I need to replace an old chiller. It is designed to be an indoor water-cooled chiller. I am curious if it matters whether it is centrifugal or screw type.
What are the advantages and disadvantages of each if any? The building as a fairly variable load.
Thanks for any opinions and information.
What size chiller we talking about?
Yes, I probably should have given that information.
Between 250 and 300 tons.
That the lower end of sizing for centrifugals.
My experience with Trane and York units at least is that the Centrifugals are more expensive up front, more expensive to rebuild and major repairs, but are more efficient. They don't unload quite as low as a screw machine 30-40%, so they can't swing as a screw machine. The screw machines seem to be a little more robust in terms of their ability ot operate with moisture, high approach, poor maintenance, incorrect charge etc. IF things get out of whack on a centrifugal, it can start surging and tear itself up in short order.
Centrifugals are much quieter...especially compared to for example a York screw machine. Need earplugs around that puppy. The circulation pump is louder than the Trane centrifugals we have.
That's my experience.
IF you were going smaller, you could also look at scroll based machines. But they top out aroudn 130-150 tons I believe.
Like Moto said centrifugals are more efficient but a screw can be a bit more rugged as far as high condenser water is concerned . Most of the bigger screw compressors can be rebuilt just like a centrifugal. I would push the Carrier chiller first then a Trane but that's just my take on it.
If the 250-300 ton is the top end of load and drops off from there the screw machines would make more sense IMO. I prefer the carrier water cooled screws myself but the Trane machines are good too.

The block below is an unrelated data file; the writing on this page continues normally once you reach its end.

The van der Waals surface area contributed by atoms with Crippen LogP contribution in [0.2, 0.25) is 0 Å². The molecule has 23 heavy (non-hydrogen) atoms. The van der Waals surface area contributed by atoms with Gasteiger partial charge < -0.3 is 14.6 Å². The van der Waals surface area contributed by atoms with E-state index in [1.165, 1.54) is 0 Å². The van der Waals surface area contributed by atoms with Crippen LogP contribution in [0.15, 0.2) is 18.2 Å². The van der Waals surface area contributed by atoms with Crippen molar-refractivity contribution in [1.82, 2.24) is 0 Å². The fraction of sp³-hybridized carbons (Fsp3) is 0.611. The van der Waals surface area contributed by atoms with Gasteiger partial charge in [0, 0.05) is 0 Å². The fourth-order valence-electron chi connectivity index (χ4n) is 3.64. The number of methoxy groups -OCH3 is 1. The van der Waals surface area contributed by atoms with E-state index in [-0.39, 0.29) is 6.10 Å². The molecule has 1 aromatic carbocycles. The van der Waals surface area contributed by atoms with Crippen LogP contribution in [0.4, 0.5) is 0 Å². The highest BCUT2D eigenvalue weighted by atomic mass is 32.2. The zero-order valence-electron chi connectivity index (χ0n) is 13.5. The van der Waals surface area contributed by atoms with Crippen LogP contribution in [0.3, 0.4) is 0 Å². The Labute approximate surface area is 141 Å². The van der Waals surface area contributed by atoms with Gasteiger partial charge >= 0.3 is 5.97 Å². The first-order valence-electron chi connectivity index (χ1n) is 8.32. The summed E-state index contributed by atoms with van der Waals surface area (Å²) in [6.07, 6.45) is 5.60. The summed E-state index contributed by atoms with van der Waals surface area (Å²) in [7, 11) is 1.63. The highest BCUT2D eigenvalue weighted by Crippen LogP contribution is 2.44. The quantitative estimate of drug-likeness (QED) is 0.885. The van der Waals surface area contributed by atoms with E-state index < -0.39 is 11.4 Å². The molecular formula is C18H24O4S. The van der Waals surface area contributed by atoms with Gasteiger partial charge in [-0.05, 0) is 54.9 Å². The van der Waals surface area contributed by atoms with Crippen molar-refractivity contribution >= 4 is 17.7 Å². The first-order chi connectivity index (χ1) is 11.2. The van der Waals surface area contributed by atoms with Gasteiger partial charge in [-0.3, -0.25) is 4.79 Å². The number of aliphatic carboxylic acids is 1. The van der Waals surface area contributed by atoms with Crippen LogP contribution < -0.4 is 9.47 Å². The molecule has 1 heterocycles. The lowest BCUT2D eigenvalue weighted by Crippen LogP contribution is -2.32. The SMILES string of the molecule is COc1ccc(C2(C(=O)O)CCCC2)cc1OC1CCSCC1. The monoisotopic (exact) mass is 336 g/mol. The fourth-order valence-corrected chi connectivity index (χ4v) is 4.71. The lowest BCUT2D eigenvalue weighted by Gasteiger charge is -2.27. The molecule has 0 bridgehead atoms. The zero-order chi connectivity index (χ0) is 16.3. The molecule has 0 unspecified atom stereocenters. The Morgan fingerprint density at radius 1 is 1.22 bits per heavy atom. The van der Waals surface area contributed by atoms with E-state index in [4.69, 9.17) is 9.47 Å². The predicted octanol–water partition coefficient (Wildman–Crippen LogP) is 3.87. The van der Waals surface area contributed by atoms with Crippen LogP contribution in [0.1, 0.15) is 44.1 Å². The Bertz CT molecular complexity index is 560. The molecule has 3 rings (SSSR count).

Thanks everyone, for the great advice.
It looks like the size will be 275 tons. It is for a 100,000 sf building in Georgia. That is what is there now, and I thought about reducing the size a little, since it never maxes out, but think I probably won't. That may be a little oversized, but looking at how the efficiency increases as you move to down 90% capacity and keeps on getting better down to 50%, I am not sure I want to go down to 250 tons, which might be a little undersized.
But how low can I go before I have to worry about a modern design centrifugal surging? If I can get down to 20% or 30% of capacity safely, I imagine I will be able to go to economizer cooling at that point.
I was surprised to see the Trane, using HCFC 123, seems to perform better than even magnetic bearing centrifugals. Are low pressure systems, or is HCFC, just that much better than HFC 134?
Do you currently have 1 chiller for the building, or do you have multiple chillers on the same loop? If you only have 1, then I would go with 2 smaller chillers. That way, you have redundancy and can run more efficient at smaller loads. The up front costs will be higher but the first time the chiller goes down, you'll be wishing you had a backup. I would push Trane chillers first, then a Carrier IMHO.
14 years ago, we replaced a 250t centrifugal with (2) 120t screws. I cannot count the number of times I have thanked our good Lord above for providing me the courage to stand up to the bean counters when this project was on the drawing board.
Originally Posted by R123
as stated, more up front cost.......well worth it from a maintenance and engineering perspective.....
good luck with the project!
give us a call at mann mechanical, mannmechanical.com and give us a chance to bid on it